July 15, 2013

Media Release from Karen Community Association UK

Cameron Should Demand Thein Sein Withdraw Soldiers From Ethnic States

Human rights training for Burmese Army won’t work

The Karen Community Association UK (KCA UK) today calls on Prime Minister David Cameron to press President Thein Sein to withdraw his soldiers from ethnic states to demonstrate he is genuine about wanting peace and improving human rights.

Despite a ceasefire agreement being reached between Thein Sein Government and the Karen National Union (KNU) in January 2012, human rights violations including force labour, arbitrary arrest, detention and land confiscation continue in Karen State. In addition to this, despite the ceasefire, Thein Sein is increasing, not decreasing the number of soldiers in Karen State.

“We know from our experience that we cannot trust the Burmese Army”, said Htoo Ku Hsa Say, Chairperson of KCA UK. “As long as they are in our land, our people will not feel safe. Therefore, we call on the British Government to ask President Thein Sein to order his troops to remove from our home land, so that trust can be built and those who have lived in fear for decades can start to rebuild their lives without being overlooked by those they feared.”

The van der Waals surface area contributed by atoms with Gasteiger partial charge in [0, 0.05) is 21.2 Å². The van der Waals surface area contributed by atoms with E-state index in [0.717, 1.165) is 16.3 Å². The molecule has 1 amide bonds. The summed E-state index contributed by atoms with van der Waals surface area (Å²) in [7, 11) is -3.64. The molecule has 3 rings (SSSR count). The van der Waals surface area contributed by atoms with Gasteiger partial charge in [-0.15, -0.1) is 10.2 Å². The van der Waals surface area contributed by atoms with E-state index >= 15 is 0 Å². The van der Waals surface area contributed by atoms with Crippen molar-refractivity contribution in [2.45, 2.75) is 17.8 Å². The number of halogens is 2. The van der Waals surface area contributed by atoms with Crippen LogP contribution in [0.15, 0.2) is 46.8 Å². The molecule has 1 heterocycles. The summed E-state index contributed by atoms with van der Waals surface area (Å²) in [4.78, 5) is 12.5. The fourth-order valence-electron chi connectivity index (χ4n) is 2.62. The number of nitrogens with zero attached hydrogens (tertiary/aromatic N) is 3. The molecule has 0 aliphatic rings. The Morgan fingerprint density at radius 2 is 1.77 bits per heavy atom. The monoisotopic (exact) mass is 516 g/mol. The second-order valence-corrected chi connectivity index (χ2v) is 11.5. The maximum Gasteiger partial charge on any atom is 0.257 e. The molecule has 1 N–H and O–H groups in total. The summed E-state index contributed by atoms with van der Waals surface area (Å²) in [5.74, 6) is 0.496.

The British government says it wants to help the peace process in Burma. The best way to ensure peace and human rights in Karen State and other ethnic states is for the Burmese Army to withdraw.
If President Thein Sein is genuine about reform in Burma, he must agree to remove his soldiers from Karen State, declare a nationwide ceasefire and start political dialogue with the Burma ethnic alliance, United Nationalities Federal Council (UNFC) as soon as possible.

“As someone who has had to run for my life from the Burmese Army, I can tell Cameron he is wrong to think a few sessions in a classroom stop the Burmese Army committing abuses,” said Htoo Ku Hsa Say. “Human rights abuses are not committed by a few rogue soldiers, they are government policy.”

We believe it is right to engage with the Burmese Government as long as the engagement is to promote further reform. However, it is too soon to welcome President Thein Sein as a genuine reformer, a leader of a free nation and trade partner.

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